my father and husband enlisted voluntarily. if my son or daughter enlisted, i would have to support and honor their service. and i do support and respect the work of troops in service now.

my problem is with the policy decisions to send personnel into this particular war. we are stuck now: there is no good out, and more people will be lost before it is over, any way it is over. how many more? for what larger objective? those are tormenting questions.

oy. e., you have made me look the demon in the face. my opposition to the draft boils down to, i don't want this war to become personal for me, don't want to put my own in danger. i should be fighting the polcies as if a draft was already there, because i don't want that for anyone else, either. not for this ongoing travesty.

S. said...

E., I think that in the situation Jody was talking about--and her post refers to a Doonesbury cartoon from Sunday--mainstream means "non-military families." In other words, a sub-culture of military families, or military communities, exists for whom armed service is central to their identity and deeply affects how their lives are organized (as kathy a. describes). Containing service within this subculture means that the society more generally is then able to ignore the sacrifices and risks that this group undertakes. If this is true--and I think it is--this makes it easier for the larger culture to sit back and allow vanity wars (kathy a.--yes.) like to happen. Because we don't feel so desperate to protect our children from wartime service.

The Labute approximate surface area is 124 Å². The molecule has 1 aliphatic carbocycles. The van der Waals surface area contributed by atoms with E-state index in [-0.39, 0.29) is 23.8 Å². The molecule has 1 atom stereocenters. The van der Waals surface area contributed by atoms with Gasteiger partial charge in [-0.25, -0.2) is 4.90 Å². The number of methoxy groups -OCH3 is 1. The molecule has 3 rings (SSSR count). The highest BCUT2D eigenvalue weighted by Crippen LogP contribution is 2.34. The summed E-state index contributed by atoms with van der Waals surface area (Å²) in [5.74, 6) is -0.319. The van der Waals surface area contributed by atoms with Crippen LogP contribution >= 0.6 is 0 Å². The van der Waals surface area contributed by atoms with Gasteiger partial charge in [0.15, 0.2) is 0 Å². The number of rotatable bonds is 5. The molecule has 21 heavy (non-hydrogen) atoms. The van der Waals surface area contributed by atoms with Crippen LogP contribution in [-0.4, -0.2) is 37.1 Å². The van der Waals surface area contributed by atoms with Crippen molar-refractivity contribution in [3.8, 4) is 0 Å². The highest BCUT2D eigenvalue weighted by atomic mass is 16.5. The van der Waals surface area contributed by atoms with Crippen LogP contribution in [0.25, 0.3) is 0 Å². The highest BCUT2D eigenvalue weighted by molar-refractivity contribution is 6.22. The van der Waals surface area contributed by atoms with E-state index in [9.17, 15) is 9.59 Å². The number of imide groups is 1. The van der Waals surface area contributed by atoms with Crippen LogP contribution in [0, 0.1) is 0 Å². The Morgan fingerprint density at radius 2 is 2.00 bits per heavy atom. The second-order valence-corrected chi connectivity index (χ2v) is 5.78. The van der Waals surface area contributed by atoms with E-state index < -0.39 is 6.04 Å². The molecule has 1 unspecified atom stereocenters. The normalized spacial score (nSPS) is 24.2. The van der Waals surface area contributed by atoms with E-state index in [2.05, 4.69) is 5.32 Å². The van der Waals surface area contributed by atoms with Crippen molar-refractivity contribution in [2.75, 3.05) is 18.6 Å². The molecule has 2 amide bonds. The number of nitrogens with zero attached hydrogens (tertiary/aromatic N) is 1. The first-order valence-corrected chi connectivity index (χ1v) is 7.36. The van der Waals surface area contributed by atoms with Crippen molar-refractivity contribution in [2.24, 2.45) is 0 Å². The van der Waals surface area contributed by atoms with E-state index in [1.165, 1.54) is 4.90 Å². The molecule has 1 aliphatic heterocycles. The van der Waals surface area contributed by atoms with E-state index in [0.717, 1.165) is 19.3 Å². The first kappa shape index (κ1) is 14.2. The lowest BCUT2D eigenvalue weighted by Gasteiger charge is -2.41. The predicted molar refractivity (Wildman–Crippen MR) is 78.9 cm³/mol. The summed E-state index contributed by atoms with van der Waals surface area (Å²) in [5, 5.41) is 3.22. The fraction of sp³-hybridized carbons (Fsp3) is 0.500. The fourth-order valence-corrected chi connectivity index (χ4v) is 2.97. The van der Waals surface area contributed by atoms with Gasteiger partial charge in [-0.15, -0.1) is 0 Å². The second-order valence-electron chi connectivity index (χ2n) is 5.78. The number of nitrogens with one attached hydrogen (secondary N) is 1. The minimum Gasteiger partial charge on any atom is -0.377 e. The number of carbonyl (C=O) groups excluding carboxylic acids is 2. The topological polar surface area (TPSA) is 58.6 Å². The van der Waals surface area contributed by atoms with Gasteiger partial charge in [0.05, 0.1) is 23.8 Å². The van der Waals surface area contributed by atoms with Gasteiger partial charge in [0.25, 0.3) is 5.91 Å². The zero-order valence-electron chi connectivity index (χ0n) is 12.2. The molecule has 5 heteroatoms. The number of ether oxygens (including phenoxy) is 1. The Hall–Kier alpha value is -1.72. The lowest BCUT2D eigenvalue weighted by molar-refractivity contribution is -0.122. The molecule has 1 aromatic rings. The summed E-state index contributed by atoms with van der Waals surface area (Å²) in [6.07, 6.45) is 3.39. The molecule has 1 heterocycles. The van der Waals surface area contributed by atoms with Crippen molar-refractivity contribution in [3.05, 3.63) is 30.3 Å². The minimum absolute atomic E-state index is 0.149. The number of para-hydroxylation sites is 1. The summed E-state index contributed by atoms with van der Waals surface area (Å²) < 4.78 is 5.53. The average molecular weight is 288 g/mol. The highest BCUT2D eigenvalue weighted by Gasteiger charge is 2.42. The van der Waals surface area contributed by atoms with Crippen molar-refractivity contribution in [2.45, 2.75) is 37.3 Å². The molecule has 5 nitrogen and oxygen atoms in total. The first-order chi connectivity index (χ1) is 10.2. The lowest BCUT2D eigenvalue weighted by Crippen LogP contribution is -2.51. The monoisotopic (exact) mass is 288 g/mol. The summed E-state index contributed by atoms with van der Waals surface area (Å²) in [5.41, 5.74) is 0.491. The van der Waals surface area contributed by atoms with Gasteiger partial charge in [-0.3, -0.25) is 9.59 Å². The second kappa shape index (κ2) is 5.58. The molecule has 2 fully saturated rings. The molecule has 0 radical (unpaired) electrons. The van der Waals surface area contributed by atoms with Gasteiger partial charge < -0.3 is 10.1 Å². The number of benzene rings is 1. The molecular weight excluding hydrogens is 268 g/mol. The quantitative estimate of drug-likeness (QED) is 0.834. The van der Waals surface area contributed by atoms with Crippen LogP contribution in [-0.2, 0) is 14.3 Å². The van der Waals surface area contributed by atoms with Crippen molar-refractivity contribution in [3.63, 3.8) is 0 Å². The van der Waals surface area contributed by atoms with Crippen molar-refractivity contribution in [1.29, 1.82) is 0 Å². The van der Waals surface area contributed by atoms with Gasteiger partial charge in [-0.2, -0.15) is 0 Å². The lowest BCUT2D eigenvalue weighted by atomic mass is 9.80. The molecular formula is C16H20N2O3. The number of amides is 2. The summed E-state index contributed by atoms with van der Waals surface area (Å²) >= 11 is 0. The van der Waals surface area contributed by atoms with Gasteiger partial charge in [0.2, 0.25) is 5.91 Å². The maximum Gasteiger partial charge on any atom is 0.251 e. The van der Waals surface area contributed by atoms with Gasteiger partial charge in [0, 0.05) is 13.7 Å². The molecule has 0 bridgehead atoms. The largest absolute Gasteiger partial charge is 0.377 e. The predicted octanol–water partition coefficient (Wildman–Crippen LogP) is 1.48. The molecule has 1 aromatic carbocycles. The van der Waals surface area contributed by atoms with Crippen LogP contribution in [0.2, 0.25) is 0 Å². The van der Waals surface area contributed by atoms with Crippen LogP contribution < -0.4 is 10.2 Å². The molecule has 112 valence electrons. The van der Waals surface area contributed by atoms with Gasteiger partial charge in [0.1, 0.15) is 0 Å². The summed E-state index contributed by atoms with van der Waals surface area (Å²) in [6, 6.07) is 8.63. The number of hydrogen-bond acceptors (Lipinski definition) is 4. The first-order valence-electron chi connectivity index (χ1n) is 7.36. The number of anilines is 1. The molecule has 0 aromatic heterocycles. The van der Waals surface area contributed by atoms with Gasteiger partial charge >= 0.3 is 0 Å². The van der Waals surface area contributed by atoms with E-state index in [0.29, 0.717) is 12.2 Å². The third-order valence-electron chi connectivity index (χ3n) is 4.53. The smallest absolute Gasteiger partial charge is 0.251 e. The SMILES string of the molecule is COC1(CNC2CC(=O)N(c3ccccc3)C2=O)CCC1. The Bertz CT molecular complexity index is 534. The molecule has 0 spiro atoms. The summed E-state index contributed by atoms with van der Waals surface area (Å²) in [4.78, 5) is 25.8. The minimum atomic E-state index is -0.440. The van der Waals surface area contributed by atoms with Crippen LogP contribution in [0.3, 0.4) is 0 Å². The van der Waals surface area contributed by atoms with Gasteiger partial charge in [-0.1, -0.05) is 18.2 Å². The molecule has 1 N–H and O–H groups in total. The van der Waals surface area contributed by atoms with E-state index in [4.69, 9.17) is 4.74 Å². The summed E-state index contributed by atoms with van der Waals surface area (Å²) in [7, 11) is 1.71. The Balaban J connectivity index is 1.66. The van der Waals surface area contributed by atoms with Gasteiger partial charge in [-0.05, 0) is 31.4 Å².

This means that it's not *our* kids, it's your students, who may be mainstream Americans in many ways, but the fact that soldiers are concentrated in your classes suggests that there is a subculture of military service at work where you teach.

I'm winding up back at the same paradox I was looking at when I registered for the draft at 18, writing in my CO status. Unlike Scott, I think there should be universal conscription (including women), because conscription shares the burden of service...and forces moral choices, and creates widespread consequences in the electorate for politicians pursuing private vendettas with other people's children.

E. said...

A bit late getting back to this thread. I hear what you all are saying about military families, conscription, and the rest. A point of clarification: my students are not, for the most part, from military families, nor do they seem to be part of what I think of as military subculture. In other words, they seem to have little in common with other career military families that I know. They are simply from an economic class where spending a few years in active service seems like a pretty good job; in terms of pay, benefits, and the like, it probably beats their other options.

kathy a. said...

there is an interesting article in the washington post today: